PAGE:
Labour Market Enforcement annual report 2018-19 published

13 July 2020

Matthew Taylor, the Interim Director of Labour Market Enforcement, has released his first full annual report assessing labour market enforcement activity.

The report evaluates labour market enforcement following on from the former Director’s 2018-2019 Strategy.

The annual report discusses:

  • How far labour market enforcement functions were exercised in the period from April 2018 to October 2019, alongside the 2018/19 strategy recommendations
  • An evaluation on the effect on the scale and nature of non-compliance in the labour market
  • Activities relating to the Director’s Information Hub performed within the reporting period

Taylor also released a statement in relation to the report, which explains that it details how he has acted upon the recommendations in Sir David Metcalf’s strategy.  He highlights how there have been welcome changes to regulations, including the abolition of the Swedish derogation, new rules surrounding the access to and content of payslips, along with the requirement for a new day one statement of rights for all workers. Taylor also confirms that he is pleased to see progress in the bodies that he oversees, particularly in terms of working collaboratively. Taylor does, however, note that prosecutions are not being used widely enough as a deterrence tool and that penalties for non-compliance remain too low.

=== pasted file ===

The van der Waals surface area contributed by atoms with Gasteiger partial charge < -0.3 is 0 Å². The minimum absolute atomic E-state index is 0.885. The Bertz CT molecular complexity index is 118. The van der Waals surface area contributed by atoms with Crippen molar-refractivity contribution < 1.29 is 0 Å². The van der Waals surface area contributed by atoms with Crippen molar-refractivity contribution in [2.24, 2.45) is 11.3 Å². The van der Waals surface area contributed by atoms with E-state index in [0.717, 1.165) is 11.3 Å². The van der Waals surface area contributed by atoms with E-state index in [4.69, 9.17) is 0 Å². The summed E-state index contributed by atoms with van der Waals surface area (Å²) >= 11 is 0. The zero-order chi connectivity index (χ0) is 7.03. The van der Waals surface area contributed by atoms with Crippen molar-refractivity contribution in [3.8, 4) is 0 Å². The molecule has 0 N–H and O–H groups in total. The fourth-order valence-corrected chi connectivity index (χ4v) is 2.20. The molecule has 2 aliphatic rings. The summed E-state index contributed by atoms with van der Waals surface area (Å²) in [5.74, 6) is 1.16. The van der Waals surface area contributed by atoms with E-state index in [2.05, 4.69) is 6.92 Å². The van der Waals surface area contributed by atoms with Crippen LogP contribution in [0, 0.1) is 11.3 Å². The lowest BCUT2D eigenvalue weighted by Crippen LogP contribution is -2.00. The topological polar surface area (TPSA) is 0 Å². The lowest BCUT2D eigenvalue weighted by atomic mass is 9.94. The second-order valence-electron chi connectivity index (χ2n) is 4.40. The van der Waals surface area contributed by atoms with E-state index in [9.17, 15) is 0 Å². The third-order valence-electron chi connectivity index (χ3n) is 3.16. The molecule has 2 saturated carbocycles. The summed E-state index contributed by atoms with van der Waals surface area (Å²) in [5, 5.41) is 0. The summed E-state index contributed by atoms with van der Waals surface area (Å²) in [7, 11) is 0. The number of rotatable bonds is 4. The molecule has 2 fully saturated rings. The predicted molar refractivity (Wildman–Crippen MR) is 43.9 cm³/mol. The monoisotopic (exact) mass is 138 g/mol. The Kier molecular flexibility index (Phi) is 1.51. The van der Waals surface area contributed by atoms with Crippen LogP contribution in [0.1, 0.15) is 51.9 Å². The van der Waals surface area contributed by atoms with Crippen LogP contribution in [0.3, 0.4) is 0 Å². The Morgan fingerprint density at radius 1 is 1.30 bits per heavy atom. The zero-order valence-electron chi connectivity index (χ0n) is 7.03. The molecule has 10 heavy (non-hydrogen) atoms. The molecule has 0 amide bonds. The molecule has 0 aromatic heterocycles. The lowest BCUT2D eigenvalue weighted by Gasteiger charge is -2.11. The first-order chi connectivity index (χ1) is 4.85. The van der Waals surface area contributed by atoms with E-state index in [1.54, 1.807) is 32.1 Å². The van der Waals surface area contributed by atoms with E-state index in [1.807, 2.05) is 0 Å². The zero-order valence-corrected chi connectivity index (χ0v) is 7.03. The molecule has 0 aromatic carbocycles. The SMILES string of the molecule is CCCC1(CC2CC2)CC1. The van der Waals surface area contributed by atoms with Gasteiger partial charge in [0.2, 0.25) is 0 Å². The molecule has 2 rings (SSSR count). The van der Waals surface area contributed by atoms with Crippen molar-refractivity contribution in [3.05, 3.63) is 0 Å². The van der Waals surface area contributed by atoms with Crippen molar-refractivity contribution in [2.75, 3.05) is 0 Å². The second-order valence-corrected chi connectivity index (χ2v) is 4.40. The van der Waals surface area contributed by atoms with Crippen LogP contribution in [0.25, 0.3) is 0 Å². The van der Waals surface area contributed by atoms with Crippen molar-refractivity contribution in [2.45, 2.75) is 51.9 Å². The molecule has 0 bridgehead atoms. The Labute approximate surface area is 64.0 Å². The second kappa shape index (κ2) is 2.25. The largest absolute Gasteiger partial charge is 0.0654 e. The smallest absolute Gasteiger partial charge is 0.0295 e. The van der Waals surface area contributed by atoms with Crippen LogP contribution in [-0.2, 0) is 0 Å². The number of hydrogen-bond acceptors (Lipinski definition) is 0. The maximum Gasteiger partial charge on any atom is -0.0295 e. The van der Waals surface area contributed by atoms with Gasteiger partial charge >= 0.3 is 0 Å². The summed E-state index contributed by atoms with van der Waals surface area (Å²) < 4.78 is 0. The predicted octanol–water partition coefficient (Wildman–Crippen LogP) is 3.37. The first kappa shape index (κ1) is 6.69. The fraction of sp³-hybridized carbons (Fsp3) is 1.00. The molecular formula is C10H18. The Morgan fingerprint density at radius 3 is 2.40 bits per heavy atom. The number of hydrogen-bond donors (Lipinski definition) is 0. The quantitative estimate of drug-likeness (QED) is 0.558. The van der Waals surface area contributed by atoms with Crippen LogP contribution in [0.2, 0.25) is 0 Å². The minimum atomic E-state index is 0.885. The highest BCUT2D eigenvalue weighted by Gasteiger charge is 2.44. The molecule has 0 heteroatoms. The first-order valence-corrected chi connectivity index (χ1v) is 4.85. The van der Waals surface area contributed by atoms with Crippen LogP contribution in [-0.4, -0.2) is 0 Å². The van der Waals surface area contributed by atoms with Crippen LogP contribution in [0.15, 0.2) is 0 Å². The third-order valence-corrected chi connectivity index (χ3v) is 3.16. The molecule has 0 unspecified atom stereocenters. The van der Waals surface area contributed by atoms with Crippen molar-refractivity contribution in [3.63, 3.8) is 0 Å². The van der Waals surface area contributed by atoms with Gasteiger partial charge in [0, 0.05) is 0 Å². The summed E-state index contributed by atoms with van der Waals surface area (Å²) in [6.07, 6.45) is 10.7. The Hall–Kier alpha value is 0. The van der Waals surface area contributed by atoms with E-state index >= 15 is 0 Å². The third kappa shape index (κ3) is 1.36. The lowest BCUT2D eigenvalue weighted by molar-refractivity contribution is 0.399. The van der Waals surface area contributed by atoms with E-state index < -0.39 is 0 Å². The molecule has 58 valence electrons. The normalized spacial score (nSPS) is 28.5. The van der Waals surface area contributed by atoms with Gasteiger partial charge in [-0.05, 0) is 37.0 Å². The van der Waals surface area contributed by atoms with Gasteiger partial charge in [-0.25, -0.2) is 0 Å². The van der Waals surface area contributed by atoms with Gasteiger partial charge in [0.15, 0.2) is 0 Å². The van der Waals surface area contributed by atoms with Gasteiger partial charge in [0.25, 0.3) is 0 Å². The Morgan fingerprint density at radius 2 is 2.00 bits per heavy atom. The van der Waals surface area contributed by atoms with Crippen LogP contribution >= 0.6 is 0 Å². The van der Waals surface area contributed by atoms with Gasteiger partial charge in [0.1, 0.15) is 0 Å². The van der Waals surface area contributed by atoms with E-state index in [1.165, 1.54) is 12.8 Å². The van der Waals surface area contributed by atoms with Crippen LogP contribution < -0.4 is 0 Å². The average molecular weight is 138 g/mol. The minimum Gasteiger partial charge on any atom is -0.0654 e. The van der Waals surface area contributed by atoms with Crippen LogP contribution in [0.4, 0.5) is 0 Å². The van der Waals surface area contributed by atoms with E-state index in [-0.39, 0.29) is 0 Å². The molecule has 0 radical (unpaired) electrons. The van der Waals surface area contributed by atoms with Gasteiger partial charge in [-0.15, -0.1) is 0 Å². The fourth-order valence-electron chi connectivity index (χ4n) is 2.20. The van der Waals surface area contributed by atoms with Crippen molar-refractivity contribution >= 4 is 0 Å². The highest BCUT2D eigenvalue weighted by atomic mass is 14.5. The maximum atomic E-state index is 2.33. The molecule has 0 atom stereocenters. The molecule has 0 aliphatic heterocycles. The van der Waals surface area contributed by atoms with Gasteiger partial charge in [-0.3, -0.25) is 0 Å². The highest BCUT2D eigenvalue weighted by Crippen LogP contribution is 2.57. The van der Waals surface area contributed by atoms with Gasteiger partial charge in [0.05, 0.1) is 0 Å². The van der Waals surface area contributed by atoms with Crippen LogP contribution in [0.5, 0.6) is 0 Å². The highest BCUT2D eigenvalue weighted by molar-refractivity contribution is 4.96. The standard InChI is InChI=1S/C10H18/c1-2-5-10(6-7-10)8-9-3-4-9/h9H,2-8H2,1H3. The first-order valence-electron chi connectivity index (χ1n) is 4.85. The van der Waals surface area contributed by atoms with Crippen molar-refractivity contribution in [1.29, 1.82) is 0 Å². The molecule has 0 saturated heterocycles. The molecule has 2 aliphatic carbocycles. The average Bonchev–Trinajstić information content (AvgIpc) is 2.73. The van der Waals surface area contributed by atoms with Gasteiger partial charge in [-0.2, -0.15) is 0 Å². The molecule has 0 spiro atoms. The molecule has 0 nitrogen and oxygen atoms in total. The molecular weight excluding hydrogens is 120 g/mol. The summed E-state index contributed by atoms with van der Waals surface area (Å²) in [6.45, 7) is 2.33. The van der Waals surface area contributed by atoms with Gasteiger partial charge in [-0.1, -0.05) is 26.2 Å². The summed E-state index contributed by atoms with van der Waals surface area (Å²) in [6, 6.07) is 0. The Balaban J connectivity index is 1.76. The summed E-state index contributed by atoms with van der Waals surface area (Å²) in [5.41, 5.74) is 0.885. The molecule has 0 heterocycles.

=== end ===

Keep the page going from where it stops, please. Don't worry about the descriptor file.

At present, nothing can be discussed without inclusion of the impacts of COVID-19, and Taylor highlights the fact that there needs to be reflection on how the outbreak of coronavirus and its economic fallout could alter debates surrounding enforcement and compliance. Particular focus is given to the extent and speed at which the government implemented measures to support and protect businesses and individuals. Taylor confirms that various work carried out by several different bodies has been impacted by the pandemic, including HMRC work on National Minimum Wage (NMW) enforcement.

On the subject of a Single Enforcement Body (SEB), the speech confirms that Taylor is still awaiting the results of the associated consultation but, as this is a manifesto commitment, he expects the government to proceed with the creation of the body. He believes that a broader, and better funded, SEB would have the following advantages:

  • Enhanced intelligence and sophisticated use of data and strategic capacity
  • The scope to create a joined up local compliance and enforcement service staffed by field officers
  • A clearer route for compliance and support for workers, developing a ‘brand’ and reputation for the organisation that engenders trust and clarity overs its roles, its contact routes, and its enforcement response
  • The scale to engage employers and sectors in a joined-up way to develop collaborative and targeted approaches
 

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